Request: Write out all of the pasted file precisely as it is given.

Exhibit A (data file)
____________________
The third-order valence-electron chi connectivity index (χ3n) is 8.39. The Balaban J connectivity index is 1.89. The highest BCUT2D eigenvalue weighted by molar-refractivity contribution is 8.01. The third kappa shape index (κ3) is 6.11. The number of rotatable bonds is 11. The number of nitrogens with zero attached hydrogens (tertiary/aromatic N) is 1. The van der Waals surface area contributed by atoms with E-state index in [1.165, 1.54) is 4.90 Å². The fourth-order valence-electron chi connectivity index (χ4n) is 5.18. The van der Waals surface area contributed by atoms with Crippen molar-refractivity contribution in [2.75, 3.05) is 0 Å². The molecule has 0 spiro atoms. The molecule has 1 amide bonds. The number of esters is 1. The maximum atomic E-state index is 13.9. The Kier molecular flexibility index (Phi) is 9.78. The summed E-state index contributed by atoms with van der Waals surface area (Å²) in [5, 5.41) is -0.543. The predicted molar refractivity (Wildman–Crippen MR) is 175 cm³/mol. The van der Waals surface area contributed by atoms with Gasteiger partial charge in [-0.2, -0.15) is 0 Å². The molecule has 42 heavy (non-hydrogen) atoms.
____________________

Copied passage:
The third-order valence-electron chi connectivity index (χ3n) is 8.39. The Balaban J connectivity index is 1.89. The highest BCUT2D eigenvalue weighted by molar-refractivity contribution is 8.01. The third kappa shape index (κ3) is 6.11. The number of rotatable bonds is 11. The number of nitrogens with zero attached hydrogens (tertiary/aromatic N) is 1. The van der Waals surface area contributed by atoms with E-state index in [1.165, 1.54) is 4.90 Å². The fourth-order valence-electron chi connectivity index (χ4n) is 5.18. The van der Waals surface area contributed by atoms with Crippen molar-refractivity contribution in [2.75, 3.05) is 0 Å². The molecule has 0 spiro atoms. The molecule has 1 amide bonds. The number of esters is 1. The maximum atomic E-state index is 13.9. The Kier molecular flexibility index (Phi) is 9.78. The summed E-state index contributed by atoms with van der Waals surface area (Å²) in [5, 5.41) is -0.543. The predicted molar refractivity (Wildman–Crippen MR) is 175 cm³/mol. The van der Waals surface area contributed by atoms with Gasteiger partial charge in [-0.2, -0.15) is 0 Å². The molecule has 42 heavy (non-hydrogen) atoms.